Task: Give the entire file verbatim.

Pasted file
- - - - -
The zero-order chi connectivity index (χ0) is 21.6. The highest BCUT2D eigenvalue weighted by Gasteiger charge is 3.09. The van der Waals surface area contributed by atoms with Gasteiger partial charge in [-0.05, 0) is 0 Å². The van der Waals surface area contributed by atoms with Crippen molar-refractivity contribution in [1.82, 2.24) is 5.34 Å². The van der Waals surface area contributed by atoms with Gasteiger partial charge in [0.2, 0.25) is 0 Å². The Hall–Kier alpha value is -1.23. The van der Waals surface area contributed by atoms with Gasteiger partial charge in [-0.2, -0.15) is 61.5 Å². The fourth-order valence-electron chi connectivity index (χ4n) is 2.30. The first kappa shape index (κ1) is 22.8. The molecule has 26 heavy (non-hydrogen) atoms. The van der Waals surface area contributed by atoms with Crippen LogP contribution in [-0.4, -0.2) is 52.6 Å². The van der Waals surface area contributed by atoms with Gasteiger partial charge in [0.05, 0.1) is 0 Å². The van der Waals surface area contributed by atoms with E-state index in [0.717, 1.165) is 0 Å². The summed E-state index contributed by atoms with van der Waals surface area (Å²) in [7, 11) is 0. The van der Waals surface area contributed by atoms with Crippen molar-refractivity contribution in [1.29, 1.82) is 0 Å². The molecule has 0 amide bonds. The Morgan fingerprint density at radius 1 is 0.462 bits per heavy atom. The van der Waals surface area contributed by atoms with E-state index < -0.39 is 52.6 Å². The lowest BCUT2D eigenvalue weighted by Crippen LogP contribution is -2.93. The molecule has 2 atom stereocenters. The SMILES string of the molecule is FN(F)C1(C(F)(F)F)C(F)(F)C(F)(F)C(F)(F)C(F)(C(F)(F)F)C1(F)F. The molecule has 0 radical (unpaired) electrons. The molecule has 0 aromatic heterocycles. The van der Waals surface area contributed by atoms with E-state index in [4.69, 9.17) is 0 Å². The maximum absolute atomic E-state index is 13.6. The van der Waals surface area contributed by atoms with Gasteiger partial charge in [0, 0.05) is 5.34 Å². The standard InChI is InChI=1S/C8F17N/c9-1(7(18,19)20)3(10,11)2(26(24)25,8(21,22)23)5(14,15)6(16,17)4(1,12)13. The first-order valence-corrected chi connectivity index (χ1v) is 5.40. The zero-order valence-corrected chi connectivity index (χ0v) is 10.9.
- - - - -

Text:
The zero-order chi connectivity index (χ0) is 21.6. The highest BCUT2D eigenvalue weighted by Gasteiger charge is 3.09. The van der Waals surface area contributed by atoms with Gasteiger partial charge in [-0.05, 0) is 0 Å². The van der Waals surface area contributed by atoms with Crippen molar-refractivity contribution in [1.82, 2.24) is 5.34 Å². The van der Waals surface area contributed by atoms with Gasteiger partial charge in [0.2, 0.25) is 0 Å². The Hall–Kier alpha value is -1.23. The van der Waals surface area contributed by atoms with Gasteiger partial charge in [-0.2, -0.15) is 61.5 Å². The fourth-order valence-electron chi connectivity index (χ4n) is 2.30. The first kappa shape index (κ1) is 22.8. The molecule has 26 heavy (non-hydrogen) atoms. The van der Waals surface area contributed by atoms with Crippen LogP contribution in [-0.4, -0.2) is 52.6 Å². The van der Waals surface area contributed by atoms with Gasteiger partial charge in [0.05, 0.1) is 0 Å². The van der Waals surface area contributed by atoms with E-state index in [0.717, 1.165) is 0 Å². The summed E-state index contributed by atoms with van der Waals surface area (Å²) in [7, 11) is 0. The van der Waals surface area contributed by atoms with Crippen molar-refractivity contribution in [1.29, 1.82) is 0 Å². The molecule has 0 amide bonds. The Morgan fingerprint density at radius 1 is 0.462 bits per heavy atom. The van der Waals surface area contributed by atoms with E-state index < -0.39 is 52.6 Å². The lowest BCUT2D eigenvalue weighted by Crippen LogP contribution is -2.93. The molecule has 2 atom stereocenters. The SMILES string of the molecule is FN(F)C1(C(F)(F)F)C(F)(F)C(F)(F)C(F)(F)C(F)(C(F)(F)F)C1(F)F. The molecule has 0 radical (unpaired) electrons. The molecule has 0 aromatic heterocycles. The van der Waals surface area contributed by atoms with E-state index in [4.69, 9.17) is 0 Å². The maximum absolute atomic E-state index is 13.6. The van der Waals surface area contributed by atoms with Gasteiger partial charge in [0, 0.05) is 5.34 Å². The standard InChI is InChI=1S/C8F17N/c9-1(7(18,19)20)3(10,11)2(26(24)25,8(21,22)23)5(14,15)6(16,17)4(1,12)13. The first-order valence-corrected chi connectivity index (χ1v) is 5.40. The zero-order valence-corrected chi connectivity index (χ0v) is 10.9.